Written by: Jimmy McQuade
Date: August 24th, 2014
Take one part early John Mayer, one part Jack Johnson and about two parts Dave Matthews, mix them together until the lumps disappear, and you’ll end up with Jay Mickens, a independent singer-songwriter hailing from Prospect Park, NJ who can no doubt hold ground against even the giants of the so-called “Adult Contemporary” genre. But Jay Mickens is no one-trick pony, not by any stretch of the imagination. He can move seamlessly from the elegant chord progressions, the lush instrumentation and gentle melodies of the “Adult Contemporary” camp to the turned-up, distorted blues-rock that would keep The Black Keys on their toes; a musical feat of the highest order. Where a lesser musician would botch such genre-jumping and end up with an ungainly hodgepodge of various songs and styles, Mickens is light on his feet, deftly leaping from one sonic realm to another (and another) with a gracefulness and precision that almost makes you want to cheer aloud to yourself as though you were watching Olympic pole-vaulting.
On his latest release, “Inner Demons with External Means” (2014), which you could listen to on Spotify or buy on iTunes, Jay Mickens showcases this uncommon talent of his and then some. The opening track, “Always,” kicks off with an acoustic guitar chopping its way through your eardrums and bouncing around your head, against which a sedating electric guitar delicately dresses the rhythm section with tasteful and well-placed embellishments as Mickens sings, “You’re not the first but will be the last/You always had, girl, so much class/And I knew what to do.” The power of Mickens’ delivery does not come from any type of fervor but understatement. The distance and emotional reserve that Mickens sustains in his vocals has the almost paradoxical effect of allowing the impressions and ideas of the lyrics to stand on their own. So when the verses give way to the chorus and Mickens sings, or almost proclaims that “We all…want to be wanted/We all…feel it’s true,” he doesn’t need melodrama or vocal pyrotechnics to make the line feel true.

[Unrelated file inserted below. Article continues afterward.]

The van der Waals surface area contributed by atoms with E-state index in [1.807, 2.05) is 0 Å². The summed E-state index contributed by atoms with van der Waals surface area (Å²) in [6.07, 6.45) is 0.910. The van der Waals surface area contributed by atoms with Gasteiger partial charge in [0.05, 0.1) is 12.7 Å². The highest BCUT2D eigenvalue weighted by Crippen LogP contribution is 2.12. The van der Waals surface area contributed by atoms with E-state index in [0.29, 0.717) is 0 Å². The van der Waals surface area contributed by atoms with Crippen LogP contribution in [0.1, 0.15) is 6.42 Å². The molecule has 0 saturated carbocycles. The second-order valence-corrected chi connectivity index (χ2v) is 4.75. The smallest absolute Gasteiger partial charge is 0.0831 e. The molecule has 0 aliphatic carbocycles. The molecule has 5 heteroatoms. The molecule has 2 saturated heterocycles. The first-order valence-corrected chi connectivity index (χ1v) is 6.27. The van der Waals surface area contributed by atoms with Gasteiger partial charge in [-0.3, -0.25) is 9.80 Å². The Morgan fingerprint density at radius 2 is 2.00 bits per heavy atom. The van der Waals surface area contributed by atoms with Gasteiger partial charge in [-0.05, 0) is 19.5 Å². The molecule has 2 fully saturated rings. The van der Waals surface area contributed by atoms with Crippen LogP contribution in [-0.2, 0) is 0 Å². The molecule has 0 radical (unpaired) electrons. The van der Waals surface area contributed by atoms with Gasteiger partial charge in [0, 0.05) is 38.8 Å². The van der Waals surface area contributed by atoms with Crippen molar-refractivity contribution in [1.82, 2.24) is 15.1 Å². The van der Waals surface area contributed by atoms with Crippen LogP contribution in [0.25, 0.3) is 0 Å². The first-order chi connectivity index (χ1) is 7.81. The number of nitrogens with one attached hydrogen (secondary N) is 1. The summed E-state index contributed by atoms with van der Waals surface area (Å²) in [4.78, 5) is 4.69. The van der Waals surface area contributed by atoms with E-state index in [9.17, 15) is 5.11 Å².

But then a few tracks into “Inner Demons with External Means” Jay Mickens throws a real curve-ball with the song “Movin’ on My Mind,” a nod conscious or not to Robert Johnson’s recording of “Rambling on My Mind,” probably the quintessential blues about breaking off ones shackles, literal or figurative, hitting the road and getting the hell out of Dodge. The song begins with the ever pleasant combination of finger picking and slide, the bass notes droning underneath Mickens’ blues licks that fire from the left and right. But what really tops off this song is how the intro sounds as though it was recorded in the same studio as Robert Johnson, with the same equipment. And just when you feel fully immersed in early 20th century America, the far-off, mystic quality of the recording moves into a crunchy and very robust version of the same blues. “I’ve got movin’ baby, movin’ is on my mind…” sings Mickens, not without the same reserve as “Always;” “You know when I’m leaving, girl, you won’t be far behind…” But this is merely a taste of the many virtues of Jay Mickens’ new album, if you want to know what else he has to offer, give it a listen yourself.